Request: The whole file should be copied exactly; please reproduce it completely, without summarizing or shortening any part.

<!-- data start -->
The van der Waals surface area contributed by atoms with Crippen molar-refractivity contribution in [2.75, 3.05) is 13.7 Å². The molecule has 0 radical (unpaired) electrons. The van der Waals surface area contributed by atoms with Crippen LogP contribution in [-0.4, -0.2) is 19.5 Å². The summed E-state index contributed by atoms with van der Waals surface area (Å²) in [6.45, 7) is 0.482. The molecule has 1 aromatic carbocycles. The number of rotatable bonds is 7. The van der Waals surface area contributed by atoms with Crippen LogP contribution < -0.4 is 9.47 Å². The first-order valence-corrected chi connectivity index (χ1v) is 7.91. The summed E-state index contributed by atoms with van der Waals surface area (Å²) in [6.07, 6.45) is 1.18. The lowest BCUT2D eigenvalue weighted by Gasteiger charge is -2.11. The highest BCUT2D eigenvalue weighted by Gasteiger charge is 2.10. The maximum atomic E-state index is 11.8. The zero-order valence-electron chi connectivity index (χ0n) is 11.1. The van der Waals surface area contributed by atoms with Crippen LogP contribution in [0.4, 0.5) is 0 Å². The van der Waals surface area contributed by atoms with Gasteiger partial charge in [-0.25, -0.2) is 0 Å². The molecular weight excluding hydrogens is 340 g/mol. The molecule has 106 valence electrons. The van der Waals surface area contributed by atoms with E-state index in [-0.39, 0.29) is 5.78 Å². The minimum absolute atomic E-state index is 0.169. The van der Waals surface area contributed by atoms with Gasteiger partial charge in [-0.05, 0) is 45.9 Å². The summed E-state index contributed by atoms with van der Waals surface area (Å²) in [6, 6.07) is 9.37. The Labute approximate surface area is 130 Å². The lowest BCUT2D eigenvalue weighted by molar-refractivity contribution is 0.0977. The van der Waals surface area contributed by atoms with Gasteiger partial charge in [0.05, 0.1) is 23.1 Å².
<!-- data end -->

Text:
The van der Waals surface area contributed by atoms with Crippen molar-refractivity contribution in [2.75, 3.05) is 13.7 Å². The molecule has 0 radical (unpaired) electrons. The van der Waals surface area contributed by atoms with Crippen LogP contribution in [-0.4, -0.2) is 19.5 Å². The summed E-state index contributed by atoms with van der Waals surface area (Å²) in [6.45, 7) is 0.482. The molecule has 1 aromatic carbocycles. The number of rotatable bonds is 7. The van der Waals surface area contributed by atoms with Crippen LogP contribution < -0.4 is 9.47 Å². The first-order valence-corrected chi connectivity index (χ1v) is 7.91. The summed E-state index contributed by atoms with van der Waals surface area (Å²) in [6.07, 6.45) is 1.18. The lowest BCUT2D eigenvalue weighted by Gasteiger charge is -2.11. The highest BCUT2D eigenvalue weighted by Gasteiger charge is 2.10. The maximum atomic E-state index is 11.8. The zero-order valence-electron chi connectivity index (χ0n) is 11.1. The van der Waals surface area contributed by atoms with Crippen LogP contribution in [0.4, 0.5) is 0 Å². The van der Waals surface area contributed by atoms with Gasteiger partial charge in [-0.25, -0.2) is 0 Å². The molecular weight excluding hydrogens is 340 g/mol. The molecule has 106 valence electrons. The van der Waals surface area contributed by atoms with E-state index in [-0.39, 0.29) is 5.78 Å². The minimum absolute atomic E-state index is 0.169. The van der Waals surface area contributed by atoms with Gasteiger partial charge in [-0.05, 0) is 45.9 Å². The summed E-state index contributed by atoms with van der Waals surface area (Å²) in [6, 6.07) is 9.37. The Labute approximate surface area is 130 Å². The lowest BCUT2D eigenvalue weighted by molar-refractivity contribution is 0.0977. The van der Waals surface area contributed by atoms with Gasteiger partial charge in [0.05, 0.1) is 23.1 Å².